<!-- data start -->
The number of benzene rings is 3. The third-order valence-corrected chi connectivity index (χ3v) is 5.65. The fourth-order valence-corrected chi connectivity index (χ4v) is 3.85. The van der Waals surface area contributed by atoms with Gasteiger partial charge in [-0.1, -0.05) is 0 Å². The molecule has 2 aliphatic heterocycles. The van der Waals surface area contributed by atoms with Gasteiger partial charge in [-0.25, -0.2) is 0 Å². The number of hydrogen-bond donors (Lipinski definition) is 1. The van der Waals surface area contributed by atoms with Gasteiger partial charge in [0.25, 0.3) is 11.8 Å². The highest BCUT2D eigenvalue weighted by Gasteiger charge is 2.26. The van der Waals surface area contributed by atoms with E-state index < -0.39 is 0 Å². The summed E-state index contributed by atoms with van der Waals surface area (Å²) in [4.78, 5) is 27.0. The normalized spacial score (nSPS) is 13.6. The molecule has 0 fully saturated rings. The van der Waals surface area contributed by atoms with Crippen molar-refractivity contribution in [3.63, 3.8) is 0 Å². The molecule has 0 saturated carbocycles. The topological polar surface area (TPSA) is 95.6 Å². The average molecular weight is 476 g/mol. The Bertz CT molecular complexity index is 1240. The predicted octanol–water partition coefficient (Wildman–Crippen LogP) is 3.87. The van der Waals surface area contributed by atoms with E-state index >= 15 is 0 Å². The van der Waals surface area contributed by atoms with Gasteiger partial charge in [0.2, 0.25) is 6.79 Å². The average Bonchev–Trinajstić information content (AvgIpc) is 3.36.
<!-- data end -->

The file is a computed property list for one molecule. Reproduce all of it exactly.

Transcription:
The number of benzene rings is 3. The third-order valence-corrected chi connectivity index (χ3v) is 5.65. The fourth-order valence-corrected chi connectivity index (χ4v) is 3.85. The van der Waals surface area contributed by atoms with Gasteiger partial charge in [-0.1, -0.05) is 0 Å². The molecule has 2 aliphatic heterocycles. The van der Waals surface area contributed by atoms with Gasteiger partial charge in [-0.25, -0.2) is 0 Å². The number of hydrogen-bond donors (Lipinski definition) is 1. The van der Waals surface area contributed by atoms with Gasteiger partial charge in [0.25, 0.3) is 11.8 Å². The highest BCUT2D eigenvalue weighted by Gasteiger charge is 2.26. The van der Waals surface area contributed by atoms with E-state index < -0.39 is 0 Å². The summed E-state index contributed by atoms with van der Waals surface area (Å²) in [4.78, 5) is 27.0. The normalized spacial score (nSPS) is 13.6. The molecule has 0 fully saturated rings. The van der Waals surface area contributed by atoms with Crippen molar-refractivity contribution in [3.63, 3.8) is 0 Å². The molecule has 0 saturated carbocycles. The topological polar surface area (TPSA) is 95.6 Å². The average molecular weight is 476 g/mol. The Bertz CT molecular complexity index is 1240. The predicted octanol–water partition coefficient (Wildman–Crippen LogP) is 3.87. The van der Waals surface area contributed by atoms with E-state index >= 15 is 0 Å². The van der Waals surface area contributed by atoms with Gasteiger partial charge in [0.2, 0.25) is 6.79 Å². The average Bonchev–Trinajstić information content (AvgIpc) is 3.36.